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Middle Tennessee defends Brent Stockstill hiring against nepotism charges

Middle Tennessee has defended its hiring of Brent Stockstill, son of head coach Rick Stockstill, as the program's wide receivers coach against charges from a local news organization that MTSU violated state nepotism law.

Nashville's CBS affiliate investigated the program for an alleged violation of statute 8-31-103, which states, “no state employees who are relatives shall be placed within the same direct line of supervision ... of another relative.”

To circumvent the law, Middle Tennessee says Brent reports to AD Chris Massaro, not his boss/father.

"He was by far and away the best candidate of the Zoom interviews that I watched," Massaro told the station. "Are we hiring him because his last name is Stockstill? My answer to that is no. Then if you don't hire him is it because his last name is Stockstill?"

Middle Tennessee defended the hiring by pointing to the litany of examples of coaches hiring family members in college athletics -- including 18 recent ones in the state of Tennessee alone.

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Middle Tennessee's list of precedent is at once exculpatory (of this particular hire) and an indictment (of the entire system).

Coaching hires in college sports tend to operate on two basic principles, which don't often contradict but sometimes can:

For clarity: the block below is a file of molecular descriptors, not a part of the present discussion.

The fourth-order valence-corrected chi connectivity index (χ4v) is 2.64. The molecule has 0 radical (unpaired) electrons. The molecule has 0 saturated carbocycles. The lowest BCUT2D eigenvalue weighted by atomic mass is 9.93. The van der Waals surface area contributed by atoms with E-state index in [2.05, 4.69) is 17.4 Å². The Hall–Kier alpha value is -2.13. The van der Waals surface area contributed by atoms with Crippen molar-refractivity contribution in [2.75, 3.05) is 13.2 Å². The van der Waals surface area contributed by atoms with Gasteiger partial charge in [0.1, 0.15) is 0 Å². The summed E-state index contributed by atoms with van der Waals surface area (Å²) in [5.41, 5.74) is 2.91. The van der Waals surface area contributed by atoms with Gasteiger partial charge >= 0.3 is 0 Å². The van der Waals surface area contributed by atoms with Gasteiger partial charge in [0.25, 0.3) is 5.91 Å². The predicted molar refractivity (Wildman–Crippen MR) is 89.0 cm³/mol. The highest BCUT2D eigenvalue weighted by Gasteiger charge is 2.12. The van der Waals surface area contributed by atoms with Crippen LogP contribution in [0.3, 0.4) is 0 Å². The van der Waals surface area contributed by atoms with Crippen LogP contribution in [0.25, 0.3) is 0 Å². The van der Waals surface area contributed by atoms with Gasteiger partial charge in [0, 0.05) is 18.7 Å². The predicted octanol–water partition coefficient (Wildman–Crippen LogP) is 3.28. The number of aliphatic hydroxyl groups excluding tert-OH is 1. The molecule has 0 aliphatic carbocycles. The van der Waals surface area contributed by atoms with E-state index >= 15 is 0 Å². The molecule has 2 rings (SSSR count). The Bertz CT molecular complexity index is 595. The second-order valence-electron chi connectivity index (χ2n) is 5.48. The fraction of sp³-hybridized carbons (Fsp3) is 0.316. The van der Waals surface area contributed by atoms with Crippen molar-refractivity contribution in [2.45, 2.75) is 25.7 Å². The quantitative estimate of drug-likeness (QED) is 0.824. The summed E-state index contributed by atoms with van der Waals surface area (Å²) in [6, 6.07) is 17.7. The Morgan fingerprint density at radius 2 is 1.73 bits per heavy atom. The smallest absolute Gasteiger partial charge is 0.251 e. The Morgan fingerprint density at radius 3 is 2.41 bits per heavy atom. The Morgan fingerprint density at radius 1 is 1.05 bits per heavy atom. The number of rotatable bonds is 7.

1) Coaching is a meritocracy where the best candidate gets the job, period. The stakes are too high otherwise.
2) Coaching is a relationship business. Head coaches want to hire trustworthy and loyal assistants. 

On the micro, it's entirely believable Brent Stockstill was the best candidate for the job. He only recently completed his career as a record-setting quarterback for the Blue Raiders, and as a guy who literally grew up in the system, no one knows the program's culture and the head coach's expectations better than him. His hiring is 100 percent justifiable on those grounds. (After completing his playing career in 2018, Brent Stockstill spent 2018 and '19 on the FAU and South Florida support staffs before returning to Middle as wide receivers coach earlier this year.)

As Massaro alluded above, it almost would've been insane not to hire him. Brent undeniably had an unfair advantage to the Middle Tennessee wide receivers job, but it's also hard to imagine a candidate for this particular job better than him.

But on the macro, it's easy to see how a system perpetuates itself when the people in power consistently bestow jobs to people in their inner circle. Can coaching really be inclusive to all candidates of every background -- a true meritocracy -- if it dudes-hiring-family-members is an accepted part of the culture?

I don't have that answer. I'm not sure anybody does.